And even phone owners struggle with connectivity, costs and security issues. An additional reason this study relies heavily on data from Christian-majority countries is that regular attendance at religious services – a key measure in this study – is a more central practice in some world religions (such as Christianity, Islam and Judaism) than in others (such as Hinduism or Buddhism, in which there is less emphasis on communal worship). Among those without emergency funds, white adults, upper-income adults and those with a bachelor’s degree or more education are among the most likely to say they’d be able to cover their expenses by borrowing money, relying on savings or liquidating assets. Roughly three-in-ten adults (28%) say they or someone in their household has been laid off or lost their job because of the coronavirus outbreak. Unlike in the House elections, there is less evidence that incumbency has any effect on split-ticket voting in these higher-profile Senate races. The big difference is that while no other source comes close to rivaling Fox News’ appeal to Republicans, a number of sources other than CNN are also highly trusted and frequently used by Democrats. This dovetails with previous studies in the United States.6, In the U.S., 58% of actively religious adults say they are also active in at least one other (nonreligious) kind of voluntary organization, including charity groups, sports clubs or labor unions. Religious Service Attendance and Major Depression: A Case of Reverse Causality? Pew Research Center analysts also compared the number of countries in which being actively religious is tied to well-being advantages, both before and after introducing demographic controls (see Appendix C for regression results for each country). For example, Jehovah’s Witnesses oppose blood transfusions, and some religious groups, including certain Amish and Orthodox Jewish communities, discourage immunizations, as Koenig and his colleagues point out. For Democrats, the numbers are almost reversed. 2008. Numerous studies have shown that a person’s social involvement affects their mental and physical health. The U.S. results are muddy, with some datasets surfacing statistically significant relationships and others showing no connection between religion and self-rated health. 2006. In most of the remaining 25 countries, there are no statistically significant differences between the actively religious and the unaffiliated. After taking into account the compositional characteristics of each group, however, no countries remain in which the actively religious are less likely to be very healthy, and a third country in which religious participation is associated with better health emerges (Mexico). Smartphone users in emerging economies – especially those who use social media – tend to be more exposed to people with different backgrounds and more connected with friends they don’t see in person. PEW RESEARCH CENTER www.pewresearch.org About This Report State of the News Media 2014 report is the eleventh edition of the annual report by the Pew Research Center examining the landscape of American journalism. Democrats report much higher levels of trust in a number of news sources than Republicans, Election News Pathways November 2019 Survey Dataset, U.S. Media Polarization and the 2020 Election: A Nation Divided, The impact of political ideology on Americans’ trust in news outlets, 1. And, just as some religions seem to contribute to positive health outcomes because they discourage alcohol and tobacco consumption, other religions may lead to poor physical health outcomes due to certain behavioral proscriptions.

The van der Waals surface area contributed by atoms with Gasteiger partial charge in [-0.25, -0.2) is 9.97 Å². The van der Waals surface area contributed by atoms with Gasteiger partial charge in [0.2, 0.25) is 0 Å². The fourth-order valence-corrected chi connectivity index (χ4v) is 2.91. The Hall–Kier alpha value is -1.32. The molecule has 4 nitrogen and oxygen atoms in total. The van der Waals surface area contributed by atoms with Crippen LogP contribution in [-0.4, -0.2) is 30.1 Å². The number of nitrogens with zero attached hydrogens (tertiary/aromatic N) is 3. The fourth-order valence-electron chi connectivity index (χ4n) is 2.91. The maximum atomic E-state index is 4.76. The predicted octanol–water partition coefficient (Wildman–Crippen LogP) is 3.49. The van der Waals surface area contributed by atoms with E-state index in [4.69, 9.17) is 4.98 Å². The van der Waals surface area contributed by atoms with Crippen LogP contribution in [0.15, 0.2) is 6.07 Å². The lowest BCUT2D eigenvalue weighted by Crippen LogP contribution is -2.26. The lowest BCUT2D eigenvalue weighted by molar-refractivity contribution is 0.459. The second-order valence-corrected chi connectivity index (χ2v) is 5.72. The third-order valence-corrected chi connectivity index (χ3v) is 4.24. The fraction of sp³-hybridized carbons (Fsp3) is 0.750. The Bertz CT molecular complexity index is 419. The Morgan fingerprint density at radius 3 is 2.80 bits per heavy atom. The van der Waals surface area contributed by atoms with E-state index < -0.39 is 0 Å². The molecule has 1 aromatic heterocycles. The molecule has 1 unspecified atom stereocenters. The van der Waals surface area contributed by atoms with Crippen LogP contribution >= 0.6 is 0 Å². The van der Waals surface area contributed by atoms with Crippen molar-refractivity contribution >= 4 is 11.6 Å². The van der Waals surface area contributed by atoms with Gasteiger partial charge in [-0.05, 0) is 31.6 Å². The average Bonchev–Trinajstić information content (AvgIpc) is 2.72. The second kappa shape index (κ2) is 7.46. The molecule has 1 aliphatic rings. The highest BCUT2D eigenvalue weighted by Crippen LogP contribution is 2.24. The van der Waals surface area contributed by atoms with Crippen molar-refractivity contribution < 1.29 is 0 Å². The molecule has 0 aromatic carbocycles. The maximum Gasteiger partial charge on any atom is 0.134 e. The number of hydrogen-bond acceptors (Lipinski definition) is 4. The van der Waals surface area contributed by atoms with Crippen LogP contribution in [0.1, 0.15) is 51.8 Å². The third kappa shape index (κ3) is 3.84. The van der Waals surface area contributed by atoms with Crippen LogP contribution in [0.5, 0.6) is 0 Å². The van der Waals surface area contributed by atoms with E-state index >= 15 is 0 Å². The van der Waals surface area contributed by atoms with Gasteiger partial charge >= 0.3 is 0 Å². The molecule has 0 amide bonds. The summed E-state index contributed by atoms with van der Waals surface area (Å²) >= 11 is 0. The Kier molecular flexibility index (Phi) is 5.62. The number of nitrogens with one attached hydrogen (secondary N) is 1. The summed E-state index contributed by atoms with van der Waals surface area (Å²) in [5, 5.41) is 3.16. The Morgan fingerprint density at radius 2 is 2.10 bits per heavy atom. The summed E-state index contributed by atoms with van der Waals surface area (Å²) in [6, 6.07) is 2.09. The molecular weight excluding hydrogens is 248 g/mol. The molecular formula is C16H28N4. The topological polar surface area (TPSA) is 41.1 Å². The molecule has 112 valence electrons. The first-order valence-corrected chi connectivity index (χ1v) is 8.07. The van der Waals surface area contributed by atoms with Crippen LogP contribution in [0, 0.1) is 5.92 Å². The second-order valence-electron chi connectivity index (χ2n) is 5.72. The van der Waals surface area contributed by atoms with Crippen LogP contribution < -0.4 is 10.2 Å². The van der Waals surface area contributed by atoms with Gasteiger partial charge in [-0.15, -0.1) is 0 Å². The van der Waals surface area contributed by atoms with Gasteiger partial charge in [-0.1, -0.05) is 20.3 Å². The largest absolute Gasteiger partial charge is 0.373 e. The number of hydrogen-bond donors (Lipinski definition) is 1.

Based on polling in 2019, a majority of Americans (61%) support same-sex … , The Pew Research Center is a nonprofit, tax-exempt 501(c)(3) organization and a subsidiary of The Pew Charitable Trusts, its primary funder. There are also differences across racial and ethnic groups, with black adults particularly likely to say they cannot pay some bills or can only make partial payment on some of them in a typical month: 46% of black adults say this, compared with 28% of Hispanic adults and an even smaller share of white adults (20%). The datasets are the 2011 World Values Survey and the GSS waves from 1973, 1982, 1984, 1989, 1993, 1998, 2000, 2002, 2006 and 2010. The Rise and Fall of Fuzzy Fidelity in Europe, The Surprisingly Predictable Decline of Religion in the United States, Appendix B: Detailed tables showing overall figures by country and measure, Appendix C: Regression model results by country, Religion’s Relationship to Happiness, Civic Engagement and Health Around the World, Actively religious people have some healthier behaviors, but not better self-rated health, Infrequent attenders and ‘nones’ differ modestly on some measures. (Details about the two studies can be found in the methodology.). Across racial and ethnic groups, income tiers, and educational backgrounds, the share of adults saying their household has experienced job or wage loss due to the coronavirus outbreak has gone up in recent weeks. For instance, people who have depressive episodes are relatively likely to scale back their religious participation, which could mistakenly suggest a positive association between religion and mental health46. See, for example, Thoits, Peggy A.